Written by Diane Spencer

Arts

Cinevile: Housebound

In her monthly column, guff-film buff Diane Spencer sorts the cinematic wheat from the chaff, then throws all the wheat away. This month she’s considering the merits of being Housebound.

HouseboundMy sister pays for my Netflix because it’s her way of giving to charity, and I let her because I adore films. Consequently the idea of being kept in your house for eight months is not so bad for me – I’m an introvert, I love sewing, am ginger so don’t do well in sunlight and I’m a ‘walking upstairs IS exercise’ fan.

But if I was kept within my mother’s house on house arrest and she had a paranoid delusion that the house was haunted, even my inner hermit would have trouble and probably kick off if we ran out of After Eights.

Housebound (2014), written and directed by Gerard Johnstone, is a really nice, creepy film about Kylie Bucknell (played by Morgana O’Reilly), a troubled young woman who ran away from home and now has to return on house arrest, complete with ankle bracelet.

Housebound posterHer mother, Miriam Bucknell (Rima Te Wiata), is convinced the house is haunted but then events start to imply that her creepy fantasy may be correct. What unfolds is a genuinely enjoyable, clever film which deservedly scooped nominations and awards, notably both Best Horror Film and Best Comedy at the Toronto After Dark Film Festival 2014.

The family lives on a main road in the middle of nowhere, which of course means they have a scary hillbilly neighbour who likes to skin animals and not wash anything ever. Having briefly lived in New Zealand I can confirm that once you’re out of Auckland they have a name for you – you’re a Jafa (just another fucking Aucklander) – and you can, at times, feel like you’ve wondered onto the set of Wrong Turn, Deliverance, Evil Dead… anything with a cabin and rusty automobiles in place of topiary.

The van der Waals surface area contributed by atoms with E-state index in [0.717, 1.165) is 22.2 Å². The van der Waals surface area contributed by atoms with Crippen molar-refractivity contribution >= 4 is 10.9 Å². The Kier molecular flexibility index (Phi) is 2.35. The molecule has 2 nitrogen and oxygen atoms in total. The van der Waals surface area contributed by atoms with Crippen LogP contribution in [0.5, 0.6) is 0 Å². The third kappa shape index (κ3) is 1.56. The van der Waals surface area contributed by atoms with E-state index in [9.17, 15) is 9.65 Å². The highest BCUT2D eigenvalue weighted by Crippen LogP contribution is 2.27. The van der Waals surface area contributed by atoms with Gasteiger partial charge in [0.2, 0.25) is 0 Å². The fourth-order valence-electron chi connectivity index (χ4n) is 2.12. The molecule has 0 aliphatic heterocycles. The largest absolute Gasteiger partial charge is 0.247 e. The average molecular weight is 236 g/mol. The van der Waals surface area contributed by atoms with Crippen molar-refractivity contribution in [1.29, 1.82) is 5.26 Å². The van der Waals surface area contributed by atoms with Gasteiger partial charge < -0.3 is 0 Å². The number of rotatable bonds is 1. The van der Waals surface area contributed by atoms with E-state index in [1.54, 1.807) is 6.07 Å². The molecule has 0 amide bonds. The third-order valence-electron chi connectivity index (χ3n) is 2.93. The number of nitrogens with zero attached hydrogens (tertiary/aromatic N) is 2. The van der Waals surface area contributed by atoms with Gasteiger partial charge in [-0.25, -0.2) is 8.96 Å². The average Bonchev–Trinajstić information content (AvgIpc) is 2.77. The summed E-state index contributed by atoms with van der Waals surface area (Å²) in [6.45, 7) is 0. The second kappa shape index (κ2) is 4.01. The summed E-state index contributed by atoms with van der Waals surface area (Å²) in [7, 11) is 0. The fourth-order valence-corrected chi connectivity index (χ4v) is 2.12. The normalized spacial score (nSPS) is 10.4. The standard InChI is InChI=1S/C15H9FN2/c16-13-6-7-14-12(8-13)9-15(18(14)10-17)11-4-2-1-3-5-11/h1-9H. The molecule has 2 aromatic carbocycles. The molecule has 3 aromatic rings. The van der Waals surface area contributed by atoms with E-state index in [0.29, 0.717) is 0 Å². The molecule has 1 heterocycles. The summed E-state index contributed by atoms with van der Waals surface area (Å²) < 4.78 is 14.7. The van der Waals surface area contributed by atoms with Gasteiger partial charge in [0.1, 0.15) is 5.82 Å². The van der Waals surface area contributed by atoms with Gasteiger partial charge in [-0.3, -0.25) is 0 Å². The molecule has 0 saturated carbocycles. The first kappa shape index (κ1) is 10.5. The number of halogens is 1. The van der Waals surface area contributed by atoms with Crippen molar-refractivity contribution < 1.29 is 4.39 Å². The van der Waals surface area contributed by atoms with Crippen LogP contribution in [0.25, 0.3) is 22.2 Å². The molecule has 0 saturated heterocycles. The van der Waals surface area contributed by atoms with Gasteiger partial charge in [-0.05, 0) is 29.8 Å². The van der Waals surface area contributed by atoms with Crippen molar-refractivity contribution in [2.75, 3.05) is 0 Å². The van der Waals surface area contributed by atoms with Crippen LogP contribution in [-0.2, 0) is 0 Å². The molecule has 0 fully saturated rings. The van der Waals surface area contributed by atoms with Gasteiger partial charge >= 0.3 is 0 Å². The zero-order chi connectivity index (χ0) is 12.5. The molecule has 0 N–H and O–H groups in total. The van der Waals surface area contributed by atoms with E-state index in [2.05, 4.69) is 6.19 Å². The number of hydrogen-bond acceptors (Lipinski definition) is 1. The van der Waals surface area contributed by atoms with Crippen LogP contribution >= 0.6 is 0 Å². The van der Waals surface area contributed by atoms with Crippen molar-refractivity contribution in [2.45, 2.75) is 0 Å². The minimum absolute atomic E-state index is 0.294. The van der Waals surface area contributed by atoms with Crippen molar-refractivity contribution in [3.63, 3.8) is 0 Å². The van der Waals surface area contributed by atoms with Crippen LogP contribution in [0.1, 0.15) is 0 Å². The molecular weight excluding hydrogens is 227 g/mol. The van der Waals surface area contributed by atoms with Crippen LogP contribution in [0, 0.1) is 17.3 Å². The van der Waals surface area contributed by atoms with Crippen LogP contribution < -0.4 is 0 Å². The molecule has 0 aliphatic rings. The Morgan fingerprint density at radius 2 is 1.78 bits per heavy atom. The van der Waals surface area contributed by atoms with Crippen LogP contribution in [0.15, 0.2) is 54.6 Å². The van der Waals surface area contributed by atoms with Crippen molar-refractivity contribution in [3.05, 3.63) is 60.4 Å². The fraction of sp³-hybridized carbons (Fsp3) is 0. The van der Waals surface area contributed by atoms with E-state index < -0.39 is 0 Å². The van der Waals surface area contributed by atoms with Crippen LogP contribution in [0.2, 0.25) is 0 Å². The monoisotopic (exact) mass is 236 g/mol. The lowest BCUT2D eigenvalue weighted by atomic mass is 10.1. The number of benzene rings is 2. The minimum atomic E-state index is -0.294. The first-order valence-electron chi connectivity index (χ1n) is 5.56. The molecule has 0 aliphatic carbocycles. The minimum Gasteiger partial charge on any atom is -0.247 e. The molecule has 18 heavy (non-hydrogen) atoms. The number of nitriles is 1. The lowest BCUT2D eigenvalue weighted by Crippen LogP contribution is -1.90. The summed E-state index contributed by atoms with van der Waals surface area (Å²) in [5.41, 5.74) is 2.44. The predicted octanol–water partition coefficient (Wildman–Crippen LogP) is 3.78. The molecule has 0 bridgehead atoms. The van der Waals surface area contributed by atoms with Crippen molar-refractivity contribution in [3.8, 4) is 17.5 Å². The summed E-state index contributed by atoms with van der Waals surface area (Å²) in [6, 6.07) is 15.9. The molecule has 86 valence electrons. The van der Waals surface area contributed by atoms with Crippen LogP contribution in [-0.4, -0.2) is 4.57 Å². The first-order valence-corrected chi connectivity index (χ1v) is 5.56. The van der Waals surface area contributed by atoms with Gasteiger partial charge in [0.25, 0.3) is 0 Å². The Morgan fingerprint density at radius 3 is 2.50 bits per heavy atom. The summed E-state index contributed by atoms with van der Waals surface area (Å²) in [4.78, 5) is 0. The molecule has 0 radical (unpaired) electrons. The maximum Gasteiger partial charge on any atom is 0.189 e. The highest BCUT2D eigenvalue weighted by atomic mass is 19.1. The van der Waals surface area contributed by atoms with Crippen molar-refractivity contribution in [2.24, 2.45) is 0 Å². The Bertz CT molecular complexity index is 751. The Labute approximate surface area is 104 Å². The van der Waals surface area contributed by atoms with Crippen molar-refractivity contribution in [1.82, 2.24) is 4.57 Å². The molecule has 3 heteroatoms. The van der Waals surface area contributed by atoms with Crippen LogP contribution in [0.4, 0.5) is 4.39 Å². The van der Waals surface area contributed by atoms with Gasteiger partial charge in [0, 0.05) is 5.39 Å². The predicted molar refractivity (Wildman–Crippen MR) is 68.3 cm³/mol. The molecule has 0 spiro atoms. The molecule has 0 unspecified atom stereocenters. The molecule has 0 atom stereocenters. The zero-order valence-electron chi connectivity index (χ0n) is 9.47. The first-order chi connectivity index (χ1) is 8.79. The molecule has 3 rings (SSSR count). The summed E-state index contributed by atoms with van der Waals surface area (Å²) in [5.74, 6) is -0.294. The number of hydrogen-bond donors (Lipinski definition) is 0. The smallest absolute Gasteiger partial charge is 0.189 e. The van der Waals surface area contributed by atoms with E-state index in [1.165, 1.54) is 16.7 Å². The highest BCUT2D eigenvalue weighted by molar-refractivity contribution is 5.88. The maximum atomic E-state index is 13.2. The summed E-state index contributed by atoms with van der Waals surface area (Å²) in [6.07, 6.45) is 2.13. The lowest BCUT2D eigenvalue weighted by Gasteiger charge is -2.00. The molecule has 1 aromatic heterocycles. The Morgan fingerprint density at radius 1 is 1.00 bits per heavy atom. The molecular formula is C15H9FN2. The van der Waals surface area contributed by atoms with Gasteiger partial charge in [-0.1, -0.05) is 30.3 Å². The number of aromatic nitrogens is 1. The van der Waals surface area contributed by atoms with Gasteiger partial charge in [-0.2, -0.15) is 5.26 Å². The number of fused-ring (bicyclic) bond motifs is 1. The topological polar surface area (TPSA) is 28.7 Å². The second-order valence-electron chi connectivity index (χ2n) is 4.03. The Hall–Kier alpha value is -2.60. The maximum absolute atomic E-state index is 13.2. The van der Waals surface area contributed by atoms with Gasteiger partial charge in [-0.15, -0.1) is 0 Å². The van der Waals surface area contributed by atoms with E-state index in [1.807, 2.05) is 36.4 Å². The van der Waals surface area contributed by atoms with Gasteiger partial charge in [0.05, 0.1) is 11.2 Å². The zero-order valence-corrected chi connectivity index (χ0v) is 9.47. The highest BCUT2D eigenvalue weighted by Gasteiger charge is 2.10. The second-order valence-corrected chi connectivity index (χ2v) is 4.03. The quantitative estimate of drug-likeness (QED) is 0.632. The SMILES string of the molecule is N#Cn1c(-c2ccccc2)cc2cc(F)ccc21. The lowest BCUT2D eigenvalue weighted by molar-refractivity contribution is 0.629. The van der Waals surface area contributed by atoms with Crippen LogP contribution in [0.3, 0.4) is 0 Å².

After a slow start, Housebound moves at a reasonably good pace once things settle in. Events turn weird, but the refreshing thing about this film is that it flips many predictable plot points/devices on their heads. For example, Amos (played by Glen-Paul Waru) the security guard responsible for monitoring Kylie’s house arrest, totally accepts her mother’s assertion that the house has ghosts on the first mentioning of it; in fact he has a sideline in paranormal investigations.

The grey colour scheme just adds to the experience and the way the film subverts horror tropes, such as the appearance of the ‘Hello Moto’ ringtone, is a joy. Though the humour doesn’t really pick up until the film settles into its genre, the conclusion is unexpected, exciting and eventually heartwarming.

Housebound 2The film has jumping moments, creeping suspense and one of the best characters I’ve seen in a horror film in a long time – the aforementioned mother, Miriam. Rima Te Wiata is brilliant, and she rightly won an award for Best Supporting Actress at the 2014 Fright Meter awards. Her character is chatty, flighty, concerned but daft, she wants what’s best, she watches Coronation Street and when she swears, you know you’re in trouble.

The main character Kylie is a strong woman – OK, she’s initially a bad kid, but when she’s asked, “What are you gonna do against a hostile spirit? You just gonna crack jokes?” she replies, “No, I am going to smash it in the face.” I wish they had employed that tactic in The Ring.

New Zealanders have developed a really strong niche in comedy horror – Black Sheep (2006), written and directed by Jonathan King, and the much more recent What We Do in the Shadows (2014), written and directed by Jemaine Clement and Taika Waititi. Housebound shows how fun the genre can be.

Would I recommend it: YES.

Would I watch it again? Yes, and invite my friends round.

@dianespencerfun

1697 Views
Share:
  • googleplus
  • linkedin
  • rss
  • pinterest

Written by Diane Spencer

Diane Spencer is a standup comedian and writer. Her favourite genres include comedy, horror and sci-fi. Loves halloumi.

join our gang